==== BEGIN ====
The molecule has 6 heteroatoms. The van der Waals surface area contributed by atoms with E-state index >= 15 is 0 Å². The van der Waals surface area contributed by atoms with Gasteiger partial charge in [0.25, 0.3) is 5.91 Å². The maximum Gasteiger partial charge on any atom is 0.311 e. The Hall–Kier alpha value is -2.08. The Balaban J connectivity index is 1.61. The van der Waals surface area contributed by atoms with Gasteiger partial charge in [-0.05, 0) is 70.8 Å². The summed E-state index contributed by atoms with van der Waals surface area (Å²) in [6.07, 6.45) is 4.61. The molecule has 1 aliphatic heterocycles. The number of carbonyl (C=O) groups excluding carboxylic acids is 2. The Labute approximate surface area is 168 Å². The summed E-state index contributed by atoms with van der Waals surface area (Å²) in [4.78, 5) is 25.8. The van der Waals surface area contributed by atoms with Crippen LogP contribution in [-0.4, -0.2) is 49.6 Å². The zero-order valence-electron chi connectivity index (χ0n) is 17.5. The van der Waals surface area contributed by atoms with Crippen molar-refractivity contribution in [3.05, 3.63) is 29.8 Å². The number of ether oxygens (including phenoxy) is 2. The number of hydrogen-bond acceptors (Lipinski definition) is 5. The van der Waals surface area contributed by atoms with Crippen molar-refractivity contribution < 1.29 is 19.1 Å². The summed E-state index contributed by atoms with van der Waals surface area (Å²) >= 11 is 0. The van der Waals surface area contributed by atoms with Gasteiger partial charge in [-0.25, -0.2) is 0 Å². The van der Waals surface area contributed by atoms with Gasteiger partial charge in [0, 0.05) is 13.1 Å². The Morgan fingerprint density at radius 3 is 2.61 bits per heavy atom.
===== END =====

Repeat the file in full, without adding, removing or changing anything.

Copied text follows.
The molecule has 6 heteroatoms. The van der Waals surface area contributed by atoms with E-state index >= 15 is 0 Å². The van der Waals surface area contributed by atoms with Gasteiger partial charge in [0.25, 0.3) is 5.91 Å². The maximum Gasteiger partial charge on any atom is 0.311 e. The Hall–Kier alpha value is -2.08. The Balaban J connectivity index is 1.61. The van der Waals surface area contributed by atoms with Gasteiger partial charge in [-0.05, 0) is 70.8 Å². The summed E-state index contributed by atoms with van der Waals surface area (Å²) in [6.07, 6.45) is 4.61. The molecule has 1 aliphatic heterocycles. The number of carbonyl (C=O) groups excluding carboxylic acids is 2. The Labute approximate surface area is 168 Å². The summed E-state index contributed by atoms with van der Waals surface area (Å²) in [4.78, 5) is 25.8. The van der Waals surface area contributed by atoms with Crippen LogP contribution in [-0.4, -0.2) is 49.6 Å². The zero-order valence-electron chi connectivity index (χ0n) is 17.5. The van der Waals surface area contributed by atoms with Crippen molar-refractivity contribution in [3.05, 3.63) is 29.8 Å². The number of ether oxygens (including phenoxy) is 2. The number of hydrogen-bond acceptors (Lipinski definition) is 5. The van der Waals surface area contributed by atoms with Crippen molar-refractivity contribution < 1.29 is 19.1 Å². The summed E-state index contributed by atoms with van der Waals surface area (Å²) >= 11 is 0. The van der Waals surface area contributed by atoms with Gasteiger partial charge in [-0.25, -0.2) is 0 Å². The van der Waals surface area contributed by atoms with Gasteiger partial charge in [0, 0.05) is 13.1 Å². The Morgan fingerprint density at radius 3 is 2.61 bits per heavy atom.